The DIVA model is a neural network that learns to control the movements of a computer-simulated vocal tract. The model’s articulator movements and acoustic signal can be captured in videos. The samples below illustrate several interesting aspects of speech in developing infants and adults.
In the first 6-8 months of life, infants make a number of vocalizations, but very few of these are well-formed syllables. According to the DIVA model, these early, largely random vocalizations allow the infant’s brain to tune up neural mappings representing the relationships between movements and their acoustic consequences, independent of speech for now. These mappings will be needed to guide the production of speech sounds learned at later stages of development.
|Demo: A sample of random babbling movements used to tune the model’s representation of the relationship between articulator movements and their acoustic consequences. Random_Babbling|
At around 8-10 months, most infants enter a new stage of babbling, referred to as reduplicated or canonical babbling. This stage is characterized by the fairly sudden onset of reasonably well-formed syllables, often surprising parents with (perhaps accidental) productions of first words like “mama”. In the DIVA model, reduplicated babbling can be generated by simply moving the jaw up and down in an oscillatory fashion. Note how the model’s productions in the following video sound much more like syllables and words than in the previous video, which involved purely random articulator movements.
|Demo: Reduplicated babbling, leading to frequent production of acceptable syllables.Reduplicated_Babbling|
Shortly after they enter the reduplicated babbling stage, infants move on to variegated babbling, characterized by changes in the phonemes from syllable to syllable within a babble. In the model this can be induced by adding random articulator movements onto the oscillatory jaw movements used during reduplicated babbling.
|Demo: Variegated babbling, in which random movements of the tongue and lips coupled with oscillatory jaw movements produce variations in the phonemic content of each babbled syllable. Variegated_Babbling|
According to the model, words and syllables of the native language are represented in the brain as auditory target regions that the speech production mechanism must attain in order to correctly produce the word/syllable. The transition from babbling to first words in the model can be carried out simply by reducing the sizes of the auditory target regions from large and diffuse regions for babbling to smaller regions that more accurately characterize how a particular word is supposed to sound. The following videos represent this progression from babbling to correct production of the word “baby”, carried out by progressively shrinking the auditory target region with each attempt.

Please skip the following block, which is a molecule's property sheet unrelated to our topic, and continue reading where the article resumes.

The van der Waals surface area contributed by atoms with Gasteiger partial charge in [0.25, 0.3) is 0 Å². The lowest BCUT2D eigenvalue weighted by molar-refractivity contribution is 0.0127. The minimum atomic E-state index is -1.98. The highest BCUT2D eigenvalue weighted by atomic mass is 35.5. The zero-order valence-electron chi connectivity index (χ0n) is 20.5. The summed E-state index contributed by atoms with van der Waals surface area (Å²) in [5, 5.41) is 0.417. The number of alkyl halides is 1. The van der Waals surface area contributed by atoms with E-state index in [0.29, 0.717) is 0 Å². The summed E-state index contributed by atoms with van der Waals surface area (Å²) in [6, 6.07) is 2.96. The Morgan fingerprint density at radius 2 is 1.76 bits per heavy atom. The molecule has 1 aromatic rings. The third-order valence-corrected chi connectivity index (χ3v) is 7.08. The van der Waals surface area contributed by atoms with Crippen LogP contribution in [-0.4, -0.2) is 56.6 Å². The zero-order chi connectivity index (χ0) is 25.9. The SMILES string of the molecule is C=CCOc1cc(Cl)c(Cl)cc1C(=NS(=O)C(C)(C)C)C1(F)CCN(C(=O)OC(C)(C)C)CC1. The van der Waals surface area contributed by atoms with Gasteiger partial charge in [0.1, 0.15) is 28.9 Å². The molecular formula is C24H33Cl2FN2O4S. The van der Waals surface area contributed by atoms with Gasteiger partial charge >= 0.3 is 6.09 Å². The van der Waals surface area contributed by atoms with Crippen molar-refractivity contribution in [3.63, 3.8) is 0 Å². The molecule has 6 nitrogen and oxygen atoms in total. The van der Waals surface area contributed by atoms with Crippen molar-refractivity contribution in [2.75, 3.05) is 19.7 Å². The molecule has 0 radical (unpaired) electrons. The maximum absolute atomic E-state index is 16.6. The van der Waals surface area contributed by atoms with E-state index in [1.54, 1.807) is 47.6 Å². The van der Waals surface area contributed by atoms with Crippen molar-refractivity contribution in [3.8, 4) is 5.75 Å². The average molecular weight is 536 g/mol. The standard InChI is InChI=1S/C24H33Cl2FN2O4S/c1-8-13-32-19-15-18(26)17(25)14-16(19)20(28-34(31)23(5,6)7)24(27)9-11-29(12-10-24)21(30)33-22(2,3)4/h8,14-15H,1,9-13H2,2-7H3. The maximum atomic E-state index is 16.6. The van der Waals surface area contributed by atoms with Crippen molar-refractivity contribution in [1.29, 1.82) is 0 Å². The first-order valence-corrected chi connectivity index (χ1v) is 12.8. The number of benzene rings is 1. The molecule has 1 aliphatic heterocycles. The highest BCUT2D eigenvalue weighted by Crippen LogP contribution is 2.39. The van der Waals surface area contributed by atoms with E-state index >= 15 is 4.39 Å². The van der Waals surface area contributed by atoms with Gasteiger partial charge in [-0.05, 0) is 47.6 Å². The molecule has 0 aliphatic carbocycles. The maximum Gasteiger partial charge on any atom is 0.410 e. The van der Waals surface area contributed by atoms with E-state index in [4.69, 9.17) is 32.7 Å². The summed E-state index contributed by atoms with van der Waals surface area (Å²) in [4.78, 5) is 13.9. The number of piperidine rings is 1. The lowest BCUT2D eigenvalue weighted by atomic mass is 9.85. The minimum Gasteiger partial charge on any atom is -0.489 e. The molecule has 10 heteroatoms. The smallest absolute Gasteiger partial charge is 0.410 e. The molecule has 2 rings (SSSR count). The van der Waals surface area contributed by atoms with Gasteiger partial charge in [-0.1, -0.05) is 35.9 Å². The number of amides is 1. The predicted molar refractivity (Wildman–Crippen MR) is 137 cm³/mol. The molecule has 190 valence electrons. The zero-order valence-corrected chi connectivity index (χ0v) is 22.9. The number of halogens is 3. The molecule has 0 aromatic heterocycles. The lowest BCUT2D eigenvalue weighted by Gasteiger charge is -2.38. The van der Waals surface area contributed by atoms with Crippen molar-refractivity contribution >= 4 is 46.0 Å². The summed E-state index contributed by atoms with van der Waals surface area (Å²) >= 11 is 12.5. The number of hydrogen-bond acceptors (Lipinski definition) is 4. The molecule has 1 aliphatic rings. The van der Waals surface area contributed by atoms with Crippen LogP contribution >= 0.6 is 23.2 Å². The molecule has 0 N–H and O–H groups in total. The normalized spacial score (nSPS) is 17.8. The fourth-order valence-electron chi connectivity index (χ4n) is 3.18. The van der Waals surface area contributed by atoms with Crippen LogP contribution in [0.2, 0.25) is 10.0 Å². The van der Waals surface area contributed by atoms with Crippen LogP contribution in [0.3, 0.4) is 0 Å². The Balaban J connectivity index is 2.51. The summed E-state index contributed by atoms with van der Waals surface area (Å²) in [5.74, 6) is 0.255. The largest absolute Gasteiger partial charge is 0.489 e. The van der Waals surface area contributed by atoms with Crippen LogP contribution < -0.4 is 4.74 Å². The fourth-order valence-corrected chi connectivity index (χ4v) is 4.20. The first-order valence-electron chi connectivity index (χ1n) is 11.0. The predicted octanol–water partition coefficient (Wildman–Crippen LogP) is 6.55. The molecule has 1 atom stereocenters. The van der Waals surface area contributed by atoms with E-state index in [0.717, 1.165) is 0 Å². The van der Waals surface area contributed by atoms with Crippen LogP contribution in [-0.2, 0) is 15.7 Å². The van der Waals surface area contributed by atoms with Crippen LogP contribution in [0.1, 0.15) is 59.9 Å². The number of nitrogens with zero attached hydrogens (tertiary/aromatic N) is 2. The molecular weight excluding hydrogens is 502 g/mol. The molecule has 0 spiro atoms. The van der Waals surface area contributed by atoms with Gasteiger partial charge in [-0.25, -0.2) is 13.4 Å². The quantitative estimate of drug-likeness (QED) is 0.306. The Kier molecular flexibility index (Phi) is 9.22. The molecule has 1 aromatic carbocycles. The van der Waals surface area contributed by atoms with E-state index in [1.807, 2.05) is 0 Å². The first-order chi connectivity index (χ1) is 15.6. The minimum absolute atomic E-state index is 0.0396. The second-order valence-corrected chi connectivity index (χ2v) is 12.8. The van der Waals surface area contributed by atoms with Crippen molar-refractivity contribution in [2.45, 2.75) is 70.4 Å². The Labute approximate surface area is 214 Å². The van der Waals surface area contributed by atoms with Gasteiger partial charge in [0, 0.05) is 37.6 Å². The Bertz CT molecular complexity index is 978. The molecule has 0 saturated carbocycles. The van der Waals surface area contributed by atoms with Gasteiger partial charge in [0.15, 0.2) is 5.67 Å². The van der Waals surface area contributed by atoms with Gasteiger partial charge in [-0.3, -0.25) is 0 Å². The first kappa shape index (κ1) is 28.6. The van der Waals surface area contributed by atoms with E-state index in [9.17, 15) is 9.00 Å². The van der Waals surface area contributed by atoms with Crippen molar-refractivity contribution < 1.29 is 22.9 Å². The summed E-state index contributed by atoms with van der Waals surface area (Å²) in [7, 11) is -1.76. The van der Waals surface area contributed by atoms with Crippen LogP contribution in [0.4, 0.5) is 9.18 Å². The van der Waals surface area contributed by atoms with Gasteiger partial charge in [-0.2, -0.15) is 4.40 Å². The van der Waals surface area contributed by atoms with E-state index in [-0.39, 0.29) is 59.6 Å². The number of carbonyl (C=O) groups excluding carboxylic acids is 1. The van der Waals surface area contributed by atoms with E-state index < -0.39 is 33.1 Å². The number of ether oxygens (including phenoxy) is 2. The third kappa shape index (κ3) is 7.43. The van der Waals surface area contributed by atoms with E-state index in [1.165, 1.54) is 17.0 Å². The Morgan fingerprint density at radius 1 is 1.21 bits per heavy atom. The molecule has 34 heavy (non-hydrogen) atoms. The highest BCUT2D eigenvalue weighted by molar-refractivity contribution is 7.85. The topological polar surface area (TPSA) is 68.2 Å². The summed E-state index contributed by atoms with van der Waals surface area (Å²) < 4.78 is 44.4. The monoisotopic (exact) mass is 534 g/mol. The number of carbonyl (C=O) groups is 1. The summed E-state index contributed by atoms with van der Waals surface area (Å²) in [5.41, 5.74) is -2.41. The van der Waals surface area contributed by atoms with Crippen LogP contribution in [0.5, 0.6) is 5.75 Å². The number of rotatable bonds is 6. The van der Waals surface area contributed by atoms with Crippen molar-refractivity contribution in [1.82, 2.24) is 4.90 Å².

|Baby_1||Baby_2||Baby_3||Demo: Three attempts to produce the word “baby”, with the auditory target region for the word shrinking with each attempt from a very diffuse target to a very precise target.|
Learning New Words
According to the DIVA model, there are two ways our brains can control speech movements: (1) using auditory feedback of our own speech to correct any differences between our auditory target for a word and our actual speech, and (2) using “feedforward” commands, which are articulatory commands that were learned from past productions. Early productions of a new word rely heavily on auditory feedback control, since accurate feedforward commands for the word are not yet available. With each attempt, however, the feedforward commands improve. The videos below show the model’s first few attempts to produce a new phrase, “good doggie”.
|Good_doggie_1||Good_doggie_2||Good_doggie_3||Good_doggie_4||Demo: DIVA’s first few attempts to produce the phrase “good doggie”. With each iteration the model improves the feedforward commands for the phrase, resulting in better and better productions.|
Motor Equivalence in Speech
Humans are amazingly adept at producing intelligible speech in novel ways, for example while holding their jaws clamped on a pipe or a bite block. Clenching the jaw requires a complex reorganization of the commands to the tongue and lips in order to achieve the auditory targets for words, yet we do this almost effortlessly and without needing to practice. This ability, called motor equivalence, occurs in the DIVA model via the feedback control system, which maps sensory error signals into corrective movement commands to cancel out the effects of constraints on the articulators.
|Demo: DIVA producing the vowels in “bet”, “beet”, “bat”, “but”, and “boot”. diva normal|
|Demo: DIVA producing the same vowels while the jaw is held fixed. The model was never trained using a blocked jaw, which requires very different movements from those used in the unblocked case.diva fixed jaw|
|Demo: DIVA producing the same vowels, with 2/3 of tongue mobility removed.diva fixed tongue|
|diva demo4||Demo: DIVA producing the same vowels without using it’s jaw, lips, or larynx. The model produces sounds reasonably close to the targets, much like an amateur ventriloquist. diva demo4|
The model allows us to investigate the neural bases of various communication disorders since we can damage model components and see what effect this has on the model’s speech. The following videos demonstrate stuttering in the model, which can occur if the model relies too heavily on feedback control.
|Good_doggie_stuttering||Demo: The model stuttering when trying to produce the phrase “good doggie”.|
|Rala_stuttering||Demo: The model stuttering when trying to produce the utterance “ra-la”.|